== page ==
The Snapdragon 8cx Gen 3 is the very first mobile chipset for Windows computers manufactured on a 5nm process node and, frankly, it could be a pretty big deal!
ARM chipsets and Windows never really went hand in hand (for a wide variety of reasons). The technology simply wasn’t advanced enough and, perhaps more importantly, Microsoft never really provided the necessary software support. We still don’t know whether it was just sheer unwillingness or a severe lack of competence. Or, perhaps, both.
It is a gargantuan challenge, to be fair, but it is by no means an insurmountable one — Apple, for instance, delivered on their promise and have, in fact, even exceed expectations. Once their M1 SoC hit the market, it became painfully clear just how outdated all other x86 solutions really were. Well, at least for everyday tasks.
A Truly Promising Upgrade
The 5nm process node brings with it more power and higher efficiency — a stellar combination that’ll no doubt make these devices a lot more alluring than their predecessors. The Snapdragon 8cx Gen 3 is about 85% faster in CPU and 60% faster in GPU performance. This is a very respectable increase in power, but it still remains to be seen just how well it’ll translate to real world use.
We’re getting four Cortex-X1 Prime cores (2.9Ghz) and four Cortex-A78 cores running at 2.4Ghz under full load. The CPU can clock down to a measly 0.7Ghz in its idle state which should no doubt result in great battery life and even greater standby time.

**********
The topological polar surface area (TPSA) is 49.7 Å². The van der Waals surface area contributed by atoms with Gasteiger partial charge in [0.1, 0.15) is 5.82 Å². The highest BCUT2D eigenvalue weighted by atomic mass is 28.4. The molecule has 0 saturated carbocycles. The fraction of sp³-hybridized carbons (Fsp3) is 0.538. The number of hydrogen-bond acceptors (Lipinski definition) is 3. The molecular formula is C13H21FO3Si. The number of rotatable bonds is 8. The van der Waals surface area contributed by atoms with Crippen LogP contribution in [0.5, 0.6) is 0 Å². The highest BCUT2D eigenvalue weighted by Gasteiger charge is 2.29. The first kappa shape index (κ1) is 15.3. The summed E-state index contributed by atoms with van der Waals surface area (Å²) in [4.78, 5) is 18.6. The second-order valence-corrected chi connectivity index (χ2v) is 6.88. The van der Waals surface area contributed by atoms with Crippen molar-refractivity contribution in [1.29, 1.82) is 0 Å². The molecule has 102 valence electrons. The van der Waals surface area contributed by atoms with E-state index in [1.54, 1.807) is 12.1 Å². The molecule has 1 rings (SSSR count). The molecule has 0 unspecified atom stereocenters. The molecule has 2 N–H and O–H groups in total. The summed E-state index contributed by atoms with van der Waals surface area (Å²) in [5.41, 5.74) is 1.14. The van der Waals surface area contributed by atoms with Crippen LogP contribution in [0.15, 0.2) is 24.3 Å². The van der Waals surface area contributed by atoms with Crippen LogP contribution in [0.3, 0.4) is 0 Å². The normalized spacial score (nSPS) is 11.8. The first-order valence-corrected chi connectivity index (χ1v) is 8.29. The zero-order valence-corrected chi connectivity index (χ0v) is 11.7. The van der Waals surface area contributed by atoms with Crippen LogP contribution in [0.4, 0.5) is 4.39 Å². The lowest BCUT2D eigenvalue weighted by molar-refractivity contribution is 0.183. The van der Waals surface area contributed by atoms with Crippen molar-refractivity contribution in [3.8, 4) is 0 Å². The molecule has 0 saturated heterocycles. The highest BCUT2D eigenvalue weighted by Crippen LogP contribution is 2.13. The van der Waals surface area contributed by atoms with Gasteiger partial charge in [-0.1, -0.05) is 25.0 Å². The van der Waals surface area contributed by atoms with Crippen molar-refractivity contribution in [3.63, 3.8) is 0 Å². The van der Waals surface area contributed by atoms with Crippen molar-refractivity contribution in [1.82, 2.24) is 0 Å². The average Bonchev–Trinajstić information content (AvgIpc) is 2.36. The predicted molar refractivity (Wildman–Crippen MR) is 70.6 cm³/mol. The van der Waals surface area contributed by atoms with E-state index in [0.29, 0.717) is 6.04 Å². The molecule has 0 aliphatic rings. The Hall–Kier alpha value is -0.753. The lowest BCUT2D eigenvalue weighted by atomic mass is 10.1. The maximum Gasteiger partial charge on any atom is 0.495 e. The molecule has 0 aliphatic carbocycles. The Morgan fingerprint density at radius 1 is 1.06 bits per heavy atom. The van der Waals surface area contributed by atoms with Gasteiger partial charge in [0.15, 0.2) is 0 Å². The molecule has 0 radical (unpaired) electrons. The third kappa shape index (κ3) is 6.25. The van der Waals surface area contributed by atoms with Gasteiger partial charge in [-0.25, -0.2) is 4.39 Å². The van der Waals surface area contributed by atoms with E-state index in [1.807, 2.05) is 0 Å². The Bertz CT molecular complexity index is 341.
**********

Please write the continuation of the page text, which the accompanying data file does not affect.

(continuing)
There’s built-in 5G support thanks to Qualcomm’s X65 modem (up to 10 Gbps), Wi-Fi 6E, and a “multi-layered security infrastructure.” All in all, these are very respectable, industry-leading connectivity options, but they won’t matter much if Qualcomm doesn’t deliver on the performance front.
Now, just because it has an eight-core CPU doesn’t mean it’ll impress when it comes to day-to-day use and somewhat demanding workloads. Big numbers and fancy nomenclature mean nothing if they don’t result in a fluid user experience.
With that being said, Qualcomm is well aware of its previous mistakes and has surely made the right corrections. Or that’s our hope, at least. We’d be remiss if we didn’t say that all of this sounds mighty intriguing on paper, but we’ve been burned by Windows on ARM before, so we’ll reserve judgement until we see this chipset in action.
Fortunately, we won’t have to wait long as the first 8cx Gen 3-equipped laptops are scheduled to hit the market in H1 2022!